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Affordability Issues, Not the Pandemic, Drive Population from the City of Toronto and Peel Region

By: Diana Petramala and Frank Clayton

January 14, 2022

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Statistics Canada released its annual population estimates for subprovincial areas as of July 1st, 2021, on January 13.

There has been much speculation and media coverage regarding intraprovincial migration (net flow of people moving between municipalities within the province) out of the Greater Toronto Area (GTA) into other regions of the province because of the pandemic. In this blog we look at where people are moving to and from and how these trends may have been impacted by the pandemic.

Longer-term net population outflow - GGH and GTA

The data show there was an increase in net people leaving the GTA in 2021 (see Figure 1). However, this is a continuation of a trend that started a decade earlier.

The Greater Golden Horseshoe (GGH) has also experienced a longer-term decline over the past several years. The gap between the net outflow of population from intraprovincial migration from the GTA and the GGH suggests that more residents from the GTA are moving to other parts of the GGH in search of more affordable lower density housing, but also that residents of the outer GGH are moving to other parts of the province for the same reason.

Net population outflows centered in the city of Toronto and Peel region

Both the city of Toronto and Peel region had more net loss of population in 2021 than in 2020. But once again this is the continuation of a longer-term trend and not unique to the pandemic period (see Figure 2). It’s interesting that Peel lost just as many people as the city of Toronto through intraprovincial migration in 2021, despite being half the size when measured by population.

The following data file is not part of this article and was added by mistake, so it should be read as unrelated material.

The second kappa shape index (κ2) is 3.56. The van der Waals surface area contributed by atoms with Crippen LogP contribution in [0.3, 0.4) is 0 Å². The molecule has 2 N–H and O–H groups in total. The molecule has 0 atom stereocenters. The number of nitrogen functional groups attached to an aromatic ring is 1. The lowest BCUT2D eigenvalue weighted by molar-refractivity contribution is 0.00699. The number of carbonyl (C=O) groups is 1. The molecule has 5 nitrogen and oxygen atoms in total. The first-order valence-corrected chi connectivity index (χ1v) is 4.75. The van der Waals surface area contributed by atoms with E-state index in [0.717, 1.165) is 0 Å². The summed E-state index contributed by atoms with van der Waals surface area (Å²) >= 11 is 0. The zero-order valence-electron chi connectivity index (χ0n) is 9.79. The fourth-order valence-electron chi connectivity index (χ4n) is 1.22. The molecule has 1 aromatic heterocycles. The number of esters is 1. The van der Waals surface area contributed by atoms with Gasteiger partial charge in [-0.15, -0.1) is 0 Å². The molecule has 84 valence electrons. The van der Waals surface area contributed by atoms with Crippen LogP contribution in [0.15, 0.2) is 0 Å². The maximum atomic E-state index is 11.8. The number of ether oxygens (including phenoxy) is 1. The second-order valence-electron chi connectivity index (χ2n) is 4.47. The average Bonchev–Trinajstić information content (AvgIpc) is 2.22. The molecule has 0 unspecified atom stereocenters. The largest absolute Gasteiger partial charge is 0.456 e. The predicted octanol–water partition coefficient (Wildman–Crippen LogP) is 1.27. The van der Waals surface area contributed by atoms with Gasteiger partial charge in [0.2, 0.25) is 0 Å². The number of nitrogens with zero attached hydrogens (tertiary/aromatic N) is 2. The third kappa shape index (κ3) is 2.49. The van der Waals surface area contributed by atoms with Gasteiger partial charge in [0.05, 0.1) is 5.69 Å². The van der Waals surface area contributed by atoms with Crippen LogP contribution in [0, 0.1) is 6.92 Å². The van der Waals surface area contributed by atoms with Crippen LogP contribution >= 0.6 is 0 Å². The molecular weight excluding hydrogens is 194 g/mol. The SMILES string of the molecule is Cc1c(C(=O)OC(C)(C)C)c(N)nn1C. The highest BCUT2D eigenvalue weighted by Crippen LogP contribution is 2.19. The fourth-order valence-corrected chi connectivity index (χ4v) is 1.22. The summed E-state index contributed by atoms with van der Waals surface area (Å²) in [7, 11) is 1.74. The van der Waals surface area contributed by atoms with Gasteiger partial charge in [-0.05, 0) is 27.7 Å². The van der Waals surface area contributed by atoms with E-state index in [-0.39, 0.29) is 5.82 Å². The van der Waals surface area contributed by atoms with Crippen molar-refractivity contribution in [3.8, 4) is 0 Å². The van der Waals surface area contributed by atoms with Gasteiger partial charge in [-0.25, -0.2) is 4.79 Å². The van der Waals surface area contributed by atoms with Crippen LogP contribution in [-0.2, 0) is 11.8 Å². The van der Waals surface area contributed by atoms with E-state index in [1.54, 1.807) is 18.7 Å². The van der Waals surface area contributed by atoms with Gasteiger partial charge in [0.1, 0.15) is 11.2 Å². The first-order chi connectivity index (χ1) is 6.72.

There has been a small annual increase in the net inflow into the regions of the GGH outside the GTA.

A noticeable shift to greater net intraprovincial inflows into parts of the GTA excluding Toronto and Peel is a highlight of the data. The shift was particularly strong for Durham region (see below).

Durham region and Simcoe county attracting a growing number of net migrants

Figure 3 shows that the more affordable areas of the GGH are attracting residents from other parts of the province. Durham region in particular has seen an acceleration in its population inflow, followed by Simcoe county. Halton region, Niagara region and the city of Hamilton have also seen an acceleration in net population inflow from other parts of the province. The search for affordable housing is a primary factor here.

Diana Petramala is Senior Economist at Ryerson University’s Centre for Urban Research and Land Development (CUR) in Toronto.

Frank Clayton is Senior Research Fellow at Ryerson University’s Centre for Urban Research and Land Development (CUR) in Toronto.

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